Get ready for a truly wonderful day! After breakfast, we’ll drive about 35 miles to Takht-e-Jamshid or as the Greeks called it, Persepolis, a ruined capital of ancient Iran. It is one of the greatest artistic legacies of the ancient world and perhaps one of the most beautiful and spectacular archaeological sites surviving today. In the VI Century B.C., the Achaemenian King Darius I, created Persepolis as a palatial precinct for an empire which eventually became larger and more efficiently ruled than any other in the ancient world. Persepolis was reserved only for ritual celebrations. In the spring of each new year, on Nowruz, the Zoroastrian observance of the beginning of Spring, March 21st, the dynamic ruler and his court gathered at Persepolis to receive the tribute of subject nations and to reestablish universal order for the coming year. Nowruz is still celebrated today. Step back in time as we enter through the Gate of All Nations. The arrival of the erstwhile delegations was announced by trumpeters who stood at the top of the staircase in front of the Gate of Nations. They were then led to the Hundred Column Palace to the presence of the king. Superb bas reliefs depict the flow of ritual processions that once passed through the palaces and audience halls of the Achaemenian Kings. We’ll explore the Gate of Xerxes, the Apadana Palace, the Treasury, the Harem and the private palaces of the different rulers. Persepolis was completed by Xerxes and Artaxerxes I who ruled Persia in the V Century B.C. The palaces were used by the Achaemenid kings up until they were destroyed by Alexander the Great in 330 B.C. as revenge for the sacking of Athens during the Persian Wars with the Greeks. To top off the afternoon, visit Naghsh-é-Rostam, which contains the rock carved chambers of four Achaemenian Tombs, believed to be those of Darius the Great, Xerxes, Artaxerxes and Darius II. The ornamental facades are rock reliefs from the Sassanian dynasty depicting various scenes of imperial conquests as well as a probable fire temple from Achaemenian Times. Later, return to Shiraz via the Koran Gate, for dinner and overnight in Shiraz.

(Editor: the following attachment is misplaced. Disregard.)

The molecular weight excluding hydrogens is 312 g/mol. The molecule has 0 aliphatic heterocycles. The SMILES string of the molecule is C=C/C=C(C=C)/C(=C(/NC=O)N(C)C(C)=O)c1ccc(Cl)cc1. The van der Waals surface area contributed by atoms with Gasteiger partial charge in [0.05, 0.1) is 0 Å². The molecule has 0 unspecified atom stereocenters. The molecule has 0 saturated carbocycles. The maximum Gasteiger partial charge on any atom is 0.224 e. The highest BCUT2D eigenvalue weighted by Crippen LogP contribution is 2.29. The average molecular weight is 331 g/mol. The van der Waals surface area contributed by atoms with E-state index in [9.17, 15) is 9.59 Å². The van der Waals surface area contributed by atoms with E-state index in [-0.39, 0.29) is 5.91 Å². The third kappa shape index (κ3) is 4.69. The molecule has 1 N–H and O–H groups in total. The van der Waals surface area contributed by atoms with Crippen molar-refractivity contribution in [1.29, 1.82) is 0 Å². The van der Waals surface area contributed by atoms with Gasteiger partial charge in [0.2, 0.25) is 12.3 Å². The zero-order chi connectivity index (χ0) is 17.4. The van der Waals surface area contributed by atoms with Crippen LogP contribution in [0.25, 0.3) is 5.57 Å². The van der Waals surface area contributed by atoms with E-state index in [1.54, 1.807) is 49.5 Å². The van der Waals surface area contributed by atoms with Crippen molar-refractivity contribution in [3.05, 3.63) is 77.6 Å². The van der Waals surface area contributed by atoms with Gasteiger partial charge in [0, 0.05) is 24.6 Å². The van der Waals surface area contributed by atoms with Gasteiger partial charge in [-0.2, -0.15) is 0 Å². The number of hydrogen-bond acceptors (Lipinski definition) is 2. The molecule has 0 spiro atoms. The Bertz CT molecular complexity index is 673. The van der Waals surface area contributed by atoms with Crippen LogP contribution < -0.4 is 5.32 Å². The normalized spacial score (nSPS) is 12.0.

Day 6: Shiraz – Pasargadae – Yazd [B,L,D]
Today, we say goodbye to Shiraz and embark on our journey to Yazd, stopping en route at Pasargadae – another UNESCO World Heritage site. Pasargadae was the first dynastic capital of the Achaemenid Empire, founded by Cyrus ll the Great in the VI Century B.C. Its palaces, gardens and the mausoleum of Cyrus are outstanding examples of the first phase of royal Achaemenid Art and Architecture and exceptional testimonies of Persian Civilization. Particularly noteworthy vestiges include: the Mausoleum of Cyrus ll; Tall-e-Takht, a fortified terrace; and a royal ensemble of gatehouse, audience hall, residential palace and gardens. Pasargadae was the capital of the first great multicultural empire in Western Asia. Spanning the Eastern Mediterranean and Egypt to the Indus River, it is considered to be the first empire that respected the cultural diversity of its different peoples. This was reflected in Achaemenid Architecture, a synthetic representation of different cultures. After a leisurely visit to Pasargadae, you continue on through the desert to the city of Yazd. Upon arrival, we’ll have an evening stroll through Fahadan Historical Neighborhood and Amir Chakhmagh Square. Dinner and overnight in Yazd.
Day 7: Yazd [B,L,D]
After breakfast, we will explore the city of Yazd. Visit the Towers of Silence and the Fire Temple and adjoining museum, to learn about the Zoroastrian faith, their holy book – the Avesta, four divine elements – air, water, earth and fire, and motto – good thoughts, good words, good deeds! Next at the Yazd Water Museum we learn about the construction of Qanats (canals or canats), which are underground tunnels or subterranean aqueducts carrying life-giving water from the mountains to the homes, Persian gardens, fields, orchards, pomegranate groves. You’ll admire their courageous builders using techniques developed from the fourth century B.C., and explore a house with its own Qanat system in place. There are enough Qanats in Iran the distance of which to go the moon and back four times! Walk through the Friday Mosque and see more of the crafts of the area. Visit Alexander Prison and learn about the famous “Badgirs” or wind-catchers water towers that efficiently cool a home in a desert setting. We’ll have a look at the area’s famed handicrafts – carpets, ceramics and textiles. You’ll find silk Ikats and Termeh – a traditional hand-made cloth woven with precious threads and metals. Textile design spread from Persia to Moghul, India. Overnight in Yazd.